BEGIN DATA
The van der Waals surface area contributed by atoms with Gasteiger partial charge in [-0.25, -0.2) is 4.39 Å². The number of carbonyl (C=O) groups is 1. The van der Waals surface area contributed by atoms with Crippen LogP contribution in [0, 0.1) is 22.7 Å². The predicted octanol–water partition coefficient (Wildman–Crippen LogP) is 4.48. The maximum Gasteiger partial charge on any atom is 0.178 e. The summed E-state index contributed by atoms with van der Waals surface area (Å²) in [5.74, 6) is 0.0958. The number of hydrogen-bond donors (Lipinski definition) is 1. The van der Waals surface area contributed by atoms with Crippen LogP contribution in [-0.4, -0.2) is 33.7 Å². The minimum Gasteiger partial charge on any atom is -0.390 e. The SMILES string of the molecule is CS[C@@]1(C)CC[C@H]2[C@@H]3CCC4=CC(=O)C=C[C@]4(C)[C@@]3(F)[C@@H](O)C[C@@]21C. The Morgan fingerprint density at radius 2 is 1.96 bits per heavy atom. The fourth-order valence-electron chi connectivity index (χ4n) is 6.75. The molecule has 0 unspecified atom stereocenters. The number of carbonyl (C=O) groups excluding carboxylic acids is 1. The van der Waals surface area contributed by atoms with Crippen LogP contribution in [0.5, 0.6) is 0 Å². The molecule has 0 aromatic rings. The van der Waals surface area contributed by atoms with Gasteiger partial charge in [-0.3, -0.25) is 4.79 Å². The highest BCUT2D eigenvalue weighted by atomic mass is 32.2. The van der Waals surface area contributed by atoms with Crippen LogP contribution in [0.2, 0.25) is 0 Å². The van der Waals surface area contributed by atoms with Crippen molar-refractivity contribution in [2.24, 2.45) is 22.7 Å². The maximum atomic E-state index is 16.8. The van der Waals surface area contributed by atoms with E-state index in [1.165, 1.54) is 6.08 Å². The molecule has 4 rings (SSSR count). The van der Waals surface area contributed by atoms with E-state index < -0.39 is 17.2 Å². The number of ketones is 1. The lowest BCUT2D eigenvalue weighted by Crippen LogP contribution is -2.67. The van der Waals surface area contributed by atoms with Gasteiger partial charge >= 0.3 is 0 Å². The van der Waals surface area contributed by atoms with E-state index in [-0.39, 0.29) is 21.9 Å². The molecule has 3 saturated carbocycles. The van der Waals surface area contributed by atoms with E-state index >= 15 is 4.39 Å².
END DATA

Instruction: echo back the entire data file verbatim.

The van der Waals surface area contributed by atoms with Gasteiger partial charge in [-0.25, -0.2) is 4.39 Å². The number of carbonyl (C=O) groups is 1. The van der Waals surface area contributed by atoms with Crippen LogP contribution in [0, 0.1) is 22.7 Å². The predicted octanol–water partition coefficient (Wildman–Crippen LogP) is 4.48. The maximum Gasteiger partial charge on any atom is 0.178 e. The summed E-state index contributed by atoms with van der Waals surface area (Å²) in [5.74, 6) is 0.0958. The number of hydrogen-bond donors (Lipinski definition) is 1. The van der Waals surface area contributed by atoms with Crippen LogP contribution in [-0.4, -0.2) is 33.7 Å². The minimum Gasteiger partial charge on any atom is -0.390 e. The SMILES string of the molecule is CS[C@@]1(C)CC[C@H]2[C@@H]3CCC4=CC(=O)C=C[C@]4(C)[C@@]3(F)[C@@H](O)C[C@@]21C. The Morgan fingerprint density at radius 2 is 1.96 bits per heavy atom. The fourth-order valence-electron chi connectivity index (χ4n) is 6.75. The molecule has 0 unspecified atom stereocenters. The number of carbonyl (C=O) groups excluding carboxylic acids is 1. The van der Waals surface area contributed by atoms with Crippen LogP contribution in [0.5, 0.6) is 0 Å². The molecule has 0 aromatic rings. The van der Waals surface area contributed by atoms with Gasteiger partial charge in [-0.3, -0.25) is 4.79 Å². The highest BCUT2D eigenvalue weighted by atomic mass is 32.2. The van der Waals surface area contributed by atoms with Crippen LogP contribution in [0.2, 0.25) is 0 Å². The van der Waals surface area contributed by atoms with Crippen molar-refractivity contribution in [2.24, 2.45) is 22.7 Å². The maximum atomic E-state index is 16.8. The van der Waals surface area contributed by atoms with E-state index in [1.165, 1.54) is 6.08 Å². The molecule has 4 rings (SSSR count). The van der Waals surface area contributed by atoms with E-state index < -0.39 is 17.2 Å². The number of ketones is 1. The lowest BCUT2D eigenvalue weighted by Crippen LogP contribution is -2.67. The van der Waals surface area contributed by atoms with Gasteiger partial charge >= 0.3 is 0 Å². The van der Waals surface area contributed by atoms with E-state index in [-0.39, 0.29) is 21.9 Å². The molecule has 3 saturated carbocycles. The van der Waals surface area contributed by atoms with E-state index >= 15 is 4.39 Å².